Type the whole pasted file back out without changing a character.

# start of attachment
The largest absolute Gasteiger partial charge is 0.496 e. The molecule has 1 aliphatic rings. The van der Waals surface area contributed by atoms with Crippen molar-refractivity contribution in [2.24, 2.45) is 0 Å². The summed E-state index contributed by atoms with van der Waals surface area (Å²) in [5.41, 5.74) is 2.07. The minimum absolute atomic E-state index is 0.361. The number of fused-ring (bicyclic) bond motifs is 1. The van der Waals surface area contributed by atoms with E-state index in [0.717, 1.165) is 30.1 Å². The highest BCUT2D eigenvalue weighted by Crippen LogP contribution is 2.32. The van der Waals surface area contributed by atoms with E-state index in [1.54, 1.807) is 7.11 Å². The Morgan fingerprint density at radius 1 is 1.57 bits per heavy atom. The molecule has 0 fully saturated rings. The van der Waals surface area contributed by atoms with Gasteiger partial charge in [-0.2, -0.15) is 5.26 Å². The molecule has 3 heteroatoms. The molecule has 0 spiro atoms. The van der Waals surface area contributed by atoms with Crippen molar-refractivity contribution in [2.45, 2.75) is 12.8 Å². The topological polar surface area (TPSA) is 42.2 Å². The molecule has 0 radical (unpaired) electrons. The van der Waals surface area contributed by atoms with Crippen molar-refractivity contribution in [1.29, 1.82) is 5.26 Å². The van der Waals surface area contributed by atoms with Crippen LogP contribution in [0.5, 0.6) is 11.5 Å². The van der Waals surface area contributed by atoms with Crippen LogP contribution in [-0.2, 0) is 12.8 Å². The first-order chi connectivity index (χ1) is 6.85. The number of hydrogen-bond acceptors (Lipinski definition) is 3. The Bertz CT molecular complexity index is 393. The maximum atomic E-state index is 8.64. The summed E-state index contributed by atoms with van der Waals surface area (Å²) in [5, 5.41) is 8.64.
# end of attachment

The largest absolute Gasteiger partial charge is 0.496 e. The molecule has 1 aliphatic rings. The van der Waals surface area contributed by atoms with Crippen molar-refractivity contribution in [2.24, 2.45) is 0 Å². The summed E-state index contributed by atoms with van der Waals surface area (Å²) in [5.41, 5.74) is 2.07. The minimum absolute atomic E-state index is 0.361. The number of fused-ring (bicyclic) bond motifs is 1. The van der Waals surface area contributed by atoms with E-state index in [0.717, 1.165) is 30.1 Å². The highest BCUT2D eigenvalue weighted by Crippen LogP contribution is 2.32. The van der Waals surface area contributed by atoms with E-state index in [1.54, 1.807) is 7.11 Å². The Morgan fingerprint density at radius 1 is 1.57 bits per heavy atom. The molecule has 0 fully saturated rings. The van der Waals surface area contributed by atoms with Gasteiger partial charge in [-0.2, -0.15) is 5.26 Å². The molecule has 3 heteroatoms. The molecule has 0 spiro atoms. The van der Waals surface area contributed by atoms with Crippen molar-refractivity contribution in [2.45, 2.75) is 12.8 Å². The topological polar surface area (TPSA) is 42.2 Å². The molecule has 0 radical (unpaired) electrons. The van der Waals surface area contributed by atoms with Crippen molar-refractivity contribution in [1.29, 1.82) is 5.26 Å². The van der Waals surface area contributed by atoms with Crippen LogP contribution in [0.5, 0.6) is 11.5 Å². The van der Waals surface area contributed by atoms with Crippen LogP contribution in [-0.2, 0) is 12.8 Å². The first-order chi connectivity index (χ1) is 6.85. The number of hydrogen-bond acceptors (Lipinski definition) is 3. The Bertz CT molecular complexity index is 393. The maximum atomic E-state index is 8.64. The summed E-state index contributed by atoms with van der Waals surface area (Å²) in [5, 5.41) is 8.64.